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With its line of Gear smartwatches, Samsung is betting big on wearables. But at an event in San Francisco today, the tech giant revealed a brand new entrant in the wearable tech space. The Samsung Architecture Multimodal Interactions platform, or SAMI will debut in a new wearable device called the Simband, reports CNET.

The Simband isn’t actually going to be available for purchase by consumers, says the post. Rather, it’ll serve as a functional prototype for software developers to test new apps and programs that make use of SAMI’s health-tracking sensors and software. Samsung said today that it’s already started collaborating with the University of California at San Francisco to see what else the SAMI platform can do. Meanwhile, the company also announced the Samsung Digital Health Challenge, which will invest $50 million in companies investigating new applications for the platform.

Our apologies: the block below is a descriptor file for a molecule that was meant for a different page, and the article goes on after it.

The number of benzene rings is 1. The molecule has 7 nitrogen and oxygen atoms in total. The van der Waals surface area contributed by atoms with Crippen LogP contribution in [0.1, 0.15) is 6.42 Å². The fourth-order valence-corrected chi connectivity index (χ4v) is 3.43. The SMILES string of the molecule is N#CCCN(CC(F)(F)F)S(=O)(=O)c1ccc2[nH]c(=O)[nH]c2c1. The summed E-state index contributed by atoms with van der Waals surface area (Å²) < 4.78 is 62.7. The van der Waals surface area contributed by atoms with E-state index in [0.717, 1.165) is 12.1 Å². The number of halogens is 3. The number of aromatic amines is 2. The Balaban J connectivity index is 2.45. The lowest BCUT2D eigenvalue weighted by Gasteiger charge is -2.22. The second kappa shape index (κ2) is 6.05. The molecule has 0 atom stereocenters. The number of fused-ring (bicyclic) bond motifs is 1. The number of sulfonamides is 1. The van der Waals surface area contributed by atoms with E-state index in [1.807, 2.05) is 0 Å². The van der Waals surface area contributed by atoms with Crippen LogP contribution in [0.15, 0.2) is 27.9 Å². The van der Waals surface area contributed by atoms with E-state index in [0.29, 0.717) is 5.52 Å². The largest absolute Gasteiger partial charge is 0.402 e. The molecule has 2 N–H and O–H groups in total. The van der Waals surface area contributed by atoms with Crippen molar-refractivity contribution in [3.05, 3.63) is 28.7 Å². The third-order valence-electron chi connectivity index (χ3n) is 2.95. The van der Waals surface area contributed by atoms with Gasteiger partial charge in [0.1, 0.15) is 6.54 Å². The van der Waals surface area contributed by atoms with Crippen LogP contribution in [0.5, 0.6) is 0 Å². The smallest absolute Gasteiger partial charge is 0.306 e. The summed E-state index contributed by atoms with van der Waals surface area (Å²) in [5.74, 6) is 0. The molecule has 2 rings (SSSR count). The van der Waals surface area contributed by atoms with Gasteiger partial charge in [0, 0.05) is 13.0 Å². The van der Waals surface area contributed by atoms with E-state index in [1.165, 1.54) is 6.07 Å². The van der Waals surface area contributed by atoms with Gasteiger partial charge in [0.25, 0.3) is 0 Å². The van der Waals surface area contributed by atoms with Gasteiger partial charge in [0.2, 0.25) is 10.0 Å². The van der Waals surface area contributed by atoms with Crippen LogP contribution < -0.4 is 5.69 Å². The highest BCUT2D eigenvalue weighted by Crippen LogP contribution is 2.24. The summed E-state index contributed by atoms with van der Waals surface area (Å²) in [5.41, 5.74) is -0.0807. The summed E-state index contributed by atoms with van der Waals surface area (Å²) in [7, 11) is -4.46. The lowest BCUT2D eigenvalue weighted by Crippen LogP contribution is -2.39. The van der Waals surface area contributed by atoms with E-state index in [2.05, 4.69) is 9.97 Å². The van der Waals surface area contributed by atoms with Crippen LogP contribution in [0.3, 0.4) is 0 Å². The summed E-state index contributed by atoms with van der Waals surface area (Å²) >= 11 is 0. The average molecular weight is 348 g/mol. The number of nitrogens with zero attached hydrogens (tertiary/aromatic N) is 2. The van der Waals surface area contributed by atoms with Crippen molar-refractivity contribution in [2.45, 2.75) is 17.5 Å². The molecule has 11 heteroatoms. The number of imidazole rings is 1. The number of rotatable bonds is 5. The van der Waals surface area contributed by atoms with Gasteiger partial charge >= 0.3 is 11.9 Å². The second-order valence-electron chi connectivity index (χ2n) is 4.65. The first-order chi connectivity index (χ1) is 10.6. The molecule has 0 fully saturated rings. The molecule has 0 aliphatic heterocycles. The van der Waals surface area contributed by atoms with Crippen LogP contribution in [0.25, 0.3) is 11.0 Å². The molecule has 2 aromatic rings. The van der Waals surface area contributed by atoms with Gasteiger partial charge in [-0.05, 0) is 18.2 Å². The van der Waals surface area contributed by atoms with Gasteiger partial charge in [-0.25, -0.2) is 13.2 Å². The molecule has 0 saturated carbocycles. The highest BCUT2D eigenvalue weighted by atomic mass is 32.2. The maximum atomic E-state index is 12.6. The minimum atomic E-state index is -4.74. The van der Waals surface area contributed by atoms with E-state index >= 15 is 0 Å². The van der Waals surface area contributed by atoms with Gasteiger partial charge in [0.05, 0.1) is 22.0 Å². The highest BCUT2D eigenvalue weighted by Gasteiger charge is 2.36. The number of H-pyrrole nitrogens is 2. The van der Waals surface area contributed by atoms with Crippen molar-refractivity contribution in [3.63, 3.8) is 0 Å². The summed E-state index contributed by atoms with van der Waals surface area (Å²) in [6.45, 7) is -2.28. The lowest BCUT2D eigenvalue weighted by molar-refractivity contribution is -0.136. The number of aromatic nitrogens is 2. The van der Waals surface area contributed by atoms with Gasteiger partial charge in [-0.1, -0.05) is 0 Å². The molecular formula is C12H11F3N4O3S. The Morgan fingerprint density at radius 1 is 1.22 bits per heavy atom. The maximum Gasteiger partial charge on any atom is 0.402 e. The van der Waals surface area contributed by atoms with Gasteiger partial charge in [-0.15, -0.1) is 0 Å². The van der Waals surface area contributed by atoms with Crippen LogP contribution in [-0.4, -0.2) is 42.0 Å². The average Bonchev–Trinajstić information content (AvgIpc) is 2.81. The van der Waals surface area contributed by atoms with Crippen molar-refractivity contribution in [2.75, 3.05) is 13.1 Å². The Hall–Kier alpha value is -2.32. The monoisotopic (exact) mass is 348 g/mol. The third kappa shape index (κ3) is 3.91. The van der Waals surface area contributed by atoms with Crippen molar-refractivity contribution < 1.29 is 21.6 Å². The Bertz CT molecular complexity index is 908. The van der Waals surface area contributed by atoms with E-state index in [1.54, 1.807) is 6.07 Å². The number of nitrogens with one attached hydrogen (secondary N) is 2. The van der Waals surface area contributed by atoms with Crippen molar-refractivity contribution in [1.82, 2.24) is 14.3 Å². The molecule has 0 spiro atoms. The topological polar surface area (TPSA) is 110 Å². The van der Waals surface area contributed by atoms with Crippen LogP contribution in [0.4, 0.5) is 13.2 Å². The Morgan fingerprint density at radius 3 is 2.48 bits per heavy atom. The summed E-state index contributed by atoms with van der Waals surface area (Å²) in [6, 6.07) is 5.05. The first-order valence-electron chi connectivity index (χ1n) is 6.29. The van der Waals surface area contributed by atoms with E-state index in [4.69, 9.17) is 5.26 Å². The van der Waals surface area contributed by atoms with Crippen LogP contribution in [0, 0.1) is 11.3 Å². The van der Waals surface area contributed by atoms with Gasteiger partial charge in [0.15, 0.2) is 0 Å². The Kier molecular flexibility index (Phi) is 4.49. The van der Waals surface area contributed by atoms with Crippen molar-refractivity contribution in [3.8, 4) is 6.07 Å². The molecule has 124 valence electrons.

So what sets the Simband – and by that token, SAMI – apart from other wearable health devices like the Fitbit, or even Samsung’s own Gear Fit smartwatch? According to the post, SAMI is capable of much more than simply tracking steps, calories burned, or your heart rate. In addition to what’s now become standard biometric data for the world of wearables, SAMI will also be able to track a user’s glucose levels as well as “sense materials in the air,” perhaps much like the SCiO uses a molecular spectrometer to analyze the makeup of materials it scans.

Of course, Samsung’s announcement certainly is interestingly timed, what with Apple’s annual WWDC event scheduled for next week. There, many expect to see the first official look at Apple’s Healthbook app, made specifically for iOS 8. Many believe that Healthbook will work closely with the long-awaited iWatch, which is said to be getting a debut later this year, if not at WWDC.

Will Samsung’s early investment in wearables pay off in the long run? Or will the company be outshined by rivals who release more polished and fashionable devices later this year? It’ll be interesting to see how it copes with the competition once the wearable space gets more crowded.

[Source: CNET]

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